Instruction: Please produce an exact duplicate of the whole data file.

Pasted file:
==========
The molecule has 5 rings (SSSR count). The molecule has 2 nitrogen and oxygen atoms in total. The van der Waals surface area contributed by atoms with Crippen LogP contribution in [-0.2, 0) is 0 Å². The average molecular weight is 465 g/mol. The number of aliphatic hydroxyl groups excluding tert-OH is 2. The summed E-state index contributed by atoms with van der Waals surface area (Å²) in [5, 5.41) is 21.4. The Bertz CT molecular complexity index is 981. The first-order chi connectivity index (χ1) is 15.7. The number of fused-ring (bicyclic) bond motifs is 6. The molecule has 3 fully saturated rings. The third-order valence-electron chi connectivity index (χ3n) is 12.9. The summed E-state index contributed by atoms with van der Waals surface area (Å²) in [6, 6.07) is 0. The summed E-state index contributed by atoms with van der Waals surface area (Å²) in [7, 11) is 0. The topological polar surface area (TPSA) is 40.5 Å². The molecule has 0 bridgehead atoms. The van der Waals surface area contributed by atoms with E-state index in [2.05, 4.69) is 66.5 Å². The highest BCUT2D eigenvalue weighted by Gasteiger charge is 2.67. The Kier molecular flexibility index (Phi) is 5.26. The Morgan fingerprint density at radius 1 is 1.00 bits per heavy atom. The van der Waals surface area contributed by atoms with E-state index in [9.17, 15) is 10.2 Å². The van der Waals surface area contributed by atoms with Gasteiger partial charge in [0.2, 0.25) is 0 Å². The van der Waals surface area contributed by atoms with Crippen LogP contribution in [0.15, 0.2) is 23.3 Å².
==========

The molecule has 5 rings (SSSR count). The molecule has 2 nitrogen and oxygen atoms in total. The van der Waals surface area contributed by atoms with Crippen LogP contribution in [-0.2, 0) is 0 Å². The average molecular weight is 465 g/mol. The number of aliphatic hydroxyl groups excluding tert-OH is 2. The summed E-state index contributed by atoms with van der Waals surface area (Å²) in [5, 5.41) is 21.4. The Bertz CT molecular complexity index is 981. The first-order chi connectivity index (χ1) is 15.7. The number of fused-ring (bicyclic) bond motifs is 6. The molecule has 3 fully saturated rings. The third-order valence-electron chi connectivity index (χ3n) is 12.9. The summed E-state index contributed by atoms with van der Waals surface area (Å²) in [6, 6.07) is 0. The summed E-state index contributed by atoms with van der Waals surface area (Å²) in [7, 11) is 0. The topological polar surface area (TPSA) is 40.5 Å². The molecule has 0 bridgehead atoms. The van der Waals surface area contributed by atoms with E-state index in [2.05, 4.69) is 66.5 Å². The highest BCUT2D eigenvalue weighted by Gasteiger charge is 2.67. The Kier molecular flexibility index (Phi) is 5.26. The Morgan fingerprint density at radius 1 is 1.00 bits per heavy atom. The van der Waals surface area contributed by atoms with E-state index in [9.17, 15) is 10.2 Å². The van der Waals surface area contributed by atoms with Gasteiger partial charge in [0.2, 0.25) is 0 Å². The van der Waals surface area contributed by atoms with Crippen LogP contribution in [0.15, 0.2) is 23.3 Å².